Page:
Episode 48: Interview with Writer-Dad Jim Heskett


Happy Father's Day to all you writer-dads out there! In honor of, well, YOU, we bring you some interviews with our favorite writer-dads. Kicking it off is thriller writer Jim Heskett. Jim-- besides being pretty kick-butt himself-- has written a pretty kick-butt book chocked full of tips and motivation to help you put your butt in the chair and get the work done. No excuses.

Today he shares some of his tips with Abby and Mel. If Jim can balance a full-time non-writing job and a toddler and still get the writing done, so can you!

So listen up, all of you. Writer-moms and writer-dads alike!

 Jim is the author of over a dozen books including thrillers, the dystopian theories, short story collections, and very pertinent to our podcast: The Juggling Author: How to Write Four Books a Year While Family, Friends, and a Full-Time Job. Which is PERFECT for MomWrites listeners, especially Mel and Abby, who find themselves juggling all of these things AND cross country moves... and podcasts.

If you want to accomplish your writing goals you need to prioritize, organize, and cut all the fat.
— Jim Heskett

Identifying your most productive time of the day is essential to figuring out what works for you. If you're a morning person, jump right in after waking up. Some people are more productive in the afternoon or evening--try to reduce responsibilities around these periods to free up writing time.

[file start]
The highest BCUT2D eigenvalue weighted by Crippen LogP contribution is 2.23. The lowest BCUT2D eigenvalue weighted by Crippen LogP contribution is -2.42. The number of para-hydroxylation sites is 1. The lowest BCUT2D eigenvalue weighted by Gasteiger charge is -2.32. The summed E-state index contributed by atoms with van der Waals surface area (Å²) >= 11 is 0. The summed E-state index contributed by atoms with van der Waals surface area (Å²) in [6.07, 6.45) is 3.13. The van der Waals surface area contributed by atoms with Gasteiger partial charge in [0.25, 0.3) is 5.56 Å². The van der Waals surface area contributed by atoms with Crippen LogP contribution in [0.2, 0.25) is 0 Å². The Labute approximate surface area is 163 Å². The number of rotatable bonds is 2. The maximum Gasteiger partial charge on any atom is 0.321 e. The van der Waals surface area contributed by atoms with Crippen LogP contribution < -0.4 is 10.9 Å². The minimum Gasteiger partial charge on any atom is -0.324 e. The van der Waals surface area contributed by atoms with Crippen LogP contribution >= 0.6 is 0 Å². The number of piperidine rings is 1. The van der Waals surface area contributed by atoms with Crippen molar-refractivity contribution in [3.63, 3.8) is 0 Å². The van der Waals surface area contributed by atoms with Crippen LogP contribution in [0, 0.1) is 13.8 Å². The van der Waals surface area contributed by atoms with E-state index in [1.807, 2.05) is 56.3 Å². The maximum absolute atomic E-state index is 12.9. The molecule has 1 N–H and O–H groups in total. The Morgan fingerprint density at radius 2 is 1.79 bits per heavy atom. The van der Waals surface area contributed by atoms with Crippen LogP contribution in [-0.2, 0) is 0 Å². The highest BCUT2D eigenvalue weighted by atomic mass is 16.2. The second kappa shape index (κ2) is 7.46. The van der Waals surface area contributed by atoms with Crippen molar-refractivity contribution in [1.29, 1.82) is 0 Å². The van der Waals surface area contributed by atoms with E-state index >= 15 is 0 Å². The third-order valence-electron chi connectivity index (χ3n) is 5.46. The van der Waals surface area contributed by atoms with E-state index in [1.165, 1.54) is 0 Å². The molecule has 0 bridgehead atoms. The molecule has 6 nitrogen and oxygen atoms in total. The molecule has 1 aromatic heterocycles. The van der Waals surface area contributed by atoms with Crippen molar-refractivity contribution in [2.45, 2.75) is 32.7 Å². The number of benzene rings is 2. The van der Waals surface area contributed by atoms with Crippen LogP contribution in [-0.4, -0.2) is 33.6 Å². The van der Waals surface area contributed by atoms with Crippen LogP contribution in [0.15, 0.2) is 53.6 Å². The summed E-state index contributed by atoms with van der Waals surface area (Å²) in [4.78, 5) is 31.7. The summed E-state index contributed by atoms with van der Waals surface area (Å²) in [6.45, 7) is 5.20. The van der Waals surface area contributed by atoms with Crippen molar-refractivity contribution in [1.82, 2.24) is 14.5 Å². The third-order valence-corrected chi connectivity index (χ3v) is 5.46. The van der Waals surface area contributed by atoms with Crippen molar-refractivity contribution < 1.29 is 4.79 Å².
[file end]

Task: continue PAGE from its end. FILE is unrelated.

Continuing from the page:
We also discuss the importance of connecting with your readers--if you expect people to buy things from you, it helps if they see you as a real live person who will respond and connect with their readership. Jim encourages his readers to write him with their thoughts about his work. What does he do when he gets negative feedback?

As rough as it is, people are entitled to their opinions—or, maybe they weren’t the intended audience.
— Jim Heskett

Most importantly, take the constructive criticism and leave tactless comments behind. 

Jim talks with us about writing with kids - sometimes, you have to learn to adapt. Sometimes it means writing in break rooms at work, writing using the Scrivener app, finding bits and pieces of the day to turn into writing time. It takes practice going from parent mode to writer mode and back again--learning how to focus quickly is a skill, and the more you do it, the easier it gets. 

If you like thrillers, make sure you check out Jim's Amazon page and also his website, where you voracious readers will love to see that he will send you THREE of his thrillers for FREE. 

So, happy Father's Day! Rock on all you writer-dads! 

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